On The Figure Of The Troll

by byStrategy

2 August 2013


Language is a plastic thing. One cannot be too precious about new and different uses of words once held in one context. Indeed the plasticity of language is one of the key engines of the innovation and diversity of internet culture. However, recent discussion of the word troll and its slippage into a term to mean only “vicious abuse online” is concerning. I am of course here not defending those who use online fora to send threats of sexual assault to women, or perpetuate misogyny. Strategies need to be developed to prevent these abuses. However the conflation of trolling solely with abuse seems to be indicative of a wider tendency regarding online discourse. Often the cry of “troll” is the response to every and every even reasonable critique – the fear of the powerful of the mob.


Trolling even in its classic form – the taking of a different identity (more often than not maintaining a position the troll does not hold) to deliberately stir up trouble and cause (often deliberately) intractable arguments in online communities – can of course be offensive and abusive. Its often not fun being trolled. The whole point is to make people angry. It is not entirely harmless, but it is not uninteresting either. The lulz (the humour derived from trolling) is often radically im/amoral.

But as DSG pointed out a while back with groups like Anonymous there is increasingly a fluidity between lulz based disruption and economic and political disruption in the service of politics. This phenomena cannot be avoided. For many net natives trolling is the first taste of rebellion.


At its best trolling was a disruption of online communities where certain cultures, belief and practices have become so entrenched as to be naturalised and unexamined. It can be creative, cunning, smart. A troll knows the communities it trolls. She knows their push buttons, she must understand how to simulate membership of the community effectively to gain trust. They know where the levers are and how to use them. They must understand technologies of anonymity and evasion. These skills can be respected – they are a craft of sorts.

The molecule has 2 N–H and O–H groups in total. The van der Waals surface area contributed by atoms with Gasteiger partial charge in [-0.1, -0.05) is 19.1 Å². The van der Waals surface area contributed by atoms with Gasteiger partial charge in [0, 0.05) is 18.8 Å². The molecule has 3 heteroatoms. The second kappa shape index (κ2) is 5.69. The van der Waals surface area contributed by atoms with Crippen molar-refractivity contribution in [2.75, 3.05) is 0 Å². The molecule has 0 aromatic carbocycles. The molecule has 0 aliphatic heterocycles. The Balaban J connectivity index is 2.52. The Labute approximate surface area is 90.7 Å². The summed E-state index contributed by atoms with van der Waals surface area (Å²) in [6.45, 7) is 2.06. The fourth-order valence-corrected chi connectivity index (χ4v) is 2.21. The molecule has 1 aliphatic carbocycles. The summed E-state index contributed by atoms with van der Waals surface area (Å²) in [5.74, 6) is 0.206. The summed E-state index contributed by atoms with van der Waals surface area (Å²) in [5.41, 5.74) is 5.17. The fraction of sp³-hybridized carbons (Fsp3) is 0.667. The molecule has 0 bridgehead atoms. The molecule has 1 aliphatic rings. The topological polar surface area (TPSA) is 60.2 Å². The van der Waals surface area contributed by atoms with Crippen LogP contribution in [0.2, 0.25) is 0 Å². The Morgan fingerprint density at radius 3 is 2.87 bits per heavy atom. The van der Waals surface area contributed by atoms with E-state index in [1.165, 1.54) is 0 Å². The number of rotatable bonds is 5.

The troll is often an organic sociologist of online communities. At the same time calling out a troll is difficult precisely because the best trolling would be so subtle that it would be indistinguishable from at least some of the dynamics within the community itself – a newbie not understanding the culture and posting something stupid. More interestingly perhaps, for an online community to recognise a troll it requires a certain level of self-consciousness amongst members as to their own dynamics. To understand the troll is to understand internet communities. Maybe trolls were the first to do so in the age of usenet and BBS.


An example: persistently tweeting “your a dick” at Richard Dawkins. To explain the joke is perhaps to make it boring but the reason why this works as a troll of internet based atheists is because that community are fans of Dawkins and sticklers for proper grammar and this causes them to get mad. Its pointless, but its also subtly quite funny. It understands better the structure of this community than most commentators on the subject and does so entirely organically. As Biella Coleman says of Anonymous “our weirdness is free”. Acts like trolling especially when done in groups are the organic unpredictable and self-made popular culture of the internet. We build it for ourselves.


The taking of the word troll to mean simple abuse is a symptom of the increasingly flattening corporate space of the internet. Facebook asks for your real name because it thinks your real name is the only identity that can be. Rather than the properly anarchic early days of internet communication, where people were permitted to fashion identities and build communities as they saw fit, wildly innovative in their dynamics, it speaks of an increasingly controlled and administrated cybernetic sphere. These innovative spaces naturally were eventually only colonised by capital as is the ongoing dynamic online – the vampire incapable of innovation. Is not the shock comedian or reactionary columnist – taking the art of trolling at its most superficial and banal level mainly for advertising hits – the attempt at the corporate mainstream media recreation of the troll?


The troll is disruptive, and disruption cannot be permitted in an internet that values clear and clean communication – only clear and clean communication can have advertising data extracted from it – only clear communication can create the metric on the self as a consumer that will then later be sold to the highest bidder – only clear and clean communication ensures the smooth operation of the online space as a sphere of marketing and sales. The figure of the troll rightly understood is one nightmare of this space.

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